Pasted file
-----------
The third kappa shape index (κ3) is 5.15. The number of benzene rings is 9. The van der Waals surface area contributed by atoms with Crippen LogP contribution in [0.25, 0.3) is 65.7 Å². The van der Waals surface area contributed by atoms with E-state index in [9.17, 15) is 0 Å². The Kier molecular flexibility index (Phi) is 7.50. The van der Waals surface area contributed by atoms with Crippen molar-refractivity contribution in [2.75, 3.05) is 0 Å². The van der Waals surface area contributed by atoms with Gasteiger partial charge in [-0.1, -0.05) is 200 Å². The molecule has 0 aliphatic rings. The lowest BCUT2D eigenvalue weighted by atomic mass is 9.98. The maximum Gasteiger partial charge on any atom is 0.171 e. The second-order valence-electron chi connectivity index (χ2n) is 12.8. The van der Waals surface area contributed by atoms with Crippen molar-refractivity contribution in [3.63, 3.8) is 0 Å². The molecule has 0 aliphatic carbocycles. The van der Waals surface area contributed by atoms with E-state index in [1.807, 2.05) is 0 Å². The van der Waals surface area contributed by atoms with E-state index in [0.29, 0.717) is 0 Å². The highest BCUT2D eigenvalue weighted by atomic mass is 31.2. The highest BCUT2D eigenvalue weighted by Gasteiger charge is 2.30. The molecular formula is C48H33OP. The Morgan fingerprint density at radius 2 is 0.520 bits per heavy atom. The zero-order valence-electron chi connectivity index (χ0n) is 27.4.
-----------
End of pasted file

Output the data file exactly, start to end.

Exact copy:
The third kappa shape index (κ3) is 5.15. The number of benzene rings is 9. The van der Waals surface area contributed by atoms with Crippen LogP contribution in [0.25, 0.3) is 65.7 Å². The van der Waals surface area contributed by atoms with E-state index in [9.17, 15) is 0 Å². The Kier molecular flexibility index (Phi) is 7.50. The van der Waals surface area contributed by atoms with Crippen molar-refractivity contribution in [2.75, 3.05) is 0 Å². The van der Waals surface area contributed by atoms with Gasteiger partial charge in [-0.1, -0.05) is 200 Å². The molecule has 0 aliphatic rings. The lowest BCUT2D eigenvalue weighted by atomic mass is 9.98. The maximum Gasteiger partial charge on any atom is 0.171 e. The second-order valence-electron chi connectivity index (χ2n) is 12.8. The van der Waals surface area contributed by atoms with Crippen molar-refractivity contribution in [3.63, 3.8) is 0 Å². The molecule has 0 aliphatic carbocycles. The van der Waals surface area contributed by atoms with E-state index in [1.807, 2.05) is 0 Å². The van der Waals surface area contributed by atoms with E-state index in [0.29, 0.717) is 0 Å². The highest BCUT2D eigenvalue weighted by atomic mass is 31.2. The highest BCUT2D eigenvalue weighted by Gasteiger charge is 2.30. The molecular formula is C48H33OP. The Morgan fingerprint density at radius 2 is 0.520 bits per heavy atom. The zero-order valence-electron chi connectivity index (χ0n) is 27.4.